In response to a question about climate change, President Donald Trump falsely claimed that the United States was “the cleanest we’ve ever been.” Data from a variety of sources show that while the country has made strides in the last decade, its carbon dioxide, or CO2, emissions are far from their lowest point.
The president’s comments came on Nov. 26 after he was asked by a journalist about the latest National Climate Assessment. The report, which was released on Nov. 23 and written by more than 300 government and non-government experts, describes in detail how climate change has already begun to affect the nation. It also warns of future harm to people, ecosystems and the economy if more action isn’t taken soon.
Here is the exchange:
Reporter, Nov. 26: Mr. President, have you read the climate report yet?
Trump: I’ve seen it, I’ve read some of it, and it’s fine.
Reporter: They say economic impact could be devastating — of climate change.
Trump: Yeah. I don’t believe it.
Reporter: You don’t believe it?
Trump: No. No. I don’t believe it. And here’s the other thing — you’re going to have to have China, and Japan, and all of Asia, and all of these other countries — you know, it — it addresses our country.
Right now, we’re at the cleanest we’ve ever been, and that’s very important to me. But if we’re clean but every other place on Earth on is dirty, that’s not so good.
So I want clean air. I want clean water. Very important.
Trump’s comments echo previous claims that the United States has the cleanest water and air, which we’ve previously debunked. Compared to much of the world, America has enviable air and water, but it doesn’t rank as the “cleanest,” based on the 2018 Environmental Performance Index.
This time, it isn’t entirely clear what the president means by “cleanest,” and the White House did not provide clarification. But when talking about climate change, the relevant metrics are greenhouse gases — particularly CO2, which is the primary driver. And here, the U.S. is neither tops in the world nor at its historical best.
Some of the most comprehensive data about CO2 emissions come from the Energy Information Administration, or EIA. The agency reports on energy-related CO2 emissions, which includes things such as transportation, heating and electricity — and has been doing so since the early 1970s. Since 98 percent of all CO2 emissions in the U.S. stem from the energy sector, this is a pretty good indication of the national trend.
The data, which we’ve graphed below, reveal that despite a promising downward slope, CO2 emissions are nowhere near their nadir. In 2017, U.S. carbon emissions were 5,144 million metric tons — the lowest it has been since 1992. But emissions were lower than that every year from 1973 through 1992.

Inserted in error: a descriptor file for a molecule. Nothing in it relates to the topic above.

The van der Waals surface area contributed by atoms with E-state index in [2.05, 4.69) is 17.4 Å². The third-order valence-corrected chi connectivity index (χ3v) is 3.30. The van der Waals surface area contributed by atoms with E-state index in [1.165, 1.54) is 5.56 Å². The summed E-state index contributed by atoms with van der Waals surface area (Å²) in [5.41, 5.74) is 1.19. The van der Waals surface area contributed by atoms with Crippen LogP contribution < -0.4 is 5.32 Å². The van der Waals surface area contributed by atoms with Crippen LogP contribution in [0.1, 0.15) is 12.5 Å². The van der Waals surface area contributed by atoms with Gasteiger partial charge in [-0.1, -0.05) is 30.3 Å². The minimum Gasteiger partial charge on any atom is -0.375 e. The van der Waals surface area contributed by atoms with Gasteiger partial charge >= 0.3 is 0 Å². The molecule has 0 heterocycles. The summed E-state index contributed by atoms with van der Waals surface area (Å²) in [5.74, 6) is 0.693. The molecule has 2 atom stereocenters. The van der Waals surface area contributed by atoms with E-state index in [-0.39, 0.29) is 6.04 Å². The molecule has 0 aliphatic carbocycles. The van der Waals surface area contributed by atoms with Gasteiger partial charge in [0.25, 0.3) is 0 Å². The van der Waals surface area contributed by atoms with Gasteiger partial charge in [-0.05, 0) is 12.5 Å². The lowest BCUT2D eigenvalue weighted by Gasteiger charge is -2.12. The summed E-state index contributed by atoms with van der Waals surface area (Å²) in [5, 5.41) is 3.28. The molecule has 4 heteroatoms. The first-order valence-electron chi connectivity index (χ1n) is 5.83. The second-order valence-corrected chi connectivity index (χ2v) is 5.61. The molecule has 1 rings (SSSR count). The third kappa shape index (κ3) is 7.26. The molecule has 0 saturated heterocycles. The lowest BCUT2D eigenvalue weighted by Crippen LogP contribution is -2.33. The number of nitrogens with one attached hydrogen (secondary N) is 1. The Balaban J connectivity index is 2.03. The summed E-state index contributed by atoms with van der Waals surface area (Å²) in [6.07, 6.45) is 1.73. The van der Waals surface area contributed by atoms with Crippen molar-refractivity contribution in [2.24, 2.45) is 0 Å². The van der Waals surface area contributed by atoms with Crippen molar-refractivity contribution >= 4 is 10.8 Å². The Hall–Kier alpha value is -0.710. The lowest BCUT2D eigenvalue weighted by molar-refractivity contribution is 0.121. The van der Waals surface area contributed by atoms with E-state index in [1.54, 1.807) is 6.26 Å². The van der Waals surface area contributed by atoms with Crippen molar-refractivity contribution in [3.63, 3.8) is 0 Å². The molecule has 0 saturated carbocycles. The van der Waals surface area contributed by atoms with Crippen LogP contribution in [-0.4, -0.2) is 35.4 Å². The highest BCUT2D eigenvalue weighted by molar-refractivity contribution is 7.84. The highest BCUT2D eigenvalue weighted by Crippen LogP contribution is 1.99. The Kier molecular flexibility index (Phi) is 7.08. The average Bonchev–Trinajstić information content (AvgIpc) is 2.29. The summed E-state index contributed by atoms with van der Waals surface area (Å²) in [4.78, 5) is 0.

World Bank data, which goes back even further, tells a similar story. In 2014, emissions were trending down, but were still more than 1.8 times those in 1960.
One reason for the increase in emissions is a growing population — which improves the picture for the U.S. when measuring carbon emissions on a per-capita basis. These values have tumbled after peaking in the early 1970s. But they are still higher than the lowest recorded points in the 1960s. On both absolute and relative terms, then, it is false to claim that America is at its “cleanest.”
One caveat to these values is that they do not include other greenhouse gases or CO2 emissions from non-energy sources. EPA data does factor these in, but they only go back to 1990, making longer historical comparisons difficult — especially because this period is precisely when emissions begin to reach present-day levels.
Finally, it is worth mentioning that the recent downward trend in CO2 emissions isn’t expected to continue in the short term. In October, the EIA projected that CO2 emissions will go up 2.2 percent in 2018. If that happens, it will be the first rise in carbon emissions since 2014.
The president also compared the U.S. to other countries when he said, “if we’re clean but every other place on Earth on is dirty, that’s not so good.”
Although the U.S. has made progress on reducing its greenhouse gas emissions, it is by no means one of the lower emitters on the world stage.
Data from the International Energy Agency for 2016 show that the U.S. is second to China in its total CO2 output, followed by India, Russia, and Japan. And the U.S. is higher than all of these countries in its per-capita values. In fact, America ranks 10th highest for its CO2 emissions per person, behind No. 1 Qatar, as well as Saudi Arabia and Australia.
So even though this number has fallen dramatically in the last decade, America is disproportionately contributing to climate change — far more than even China, which ranks 39th on a per-capita basis.
Other countries may need to reduce their CO2 emissions, but to say that the U.S. is already “clean” is false.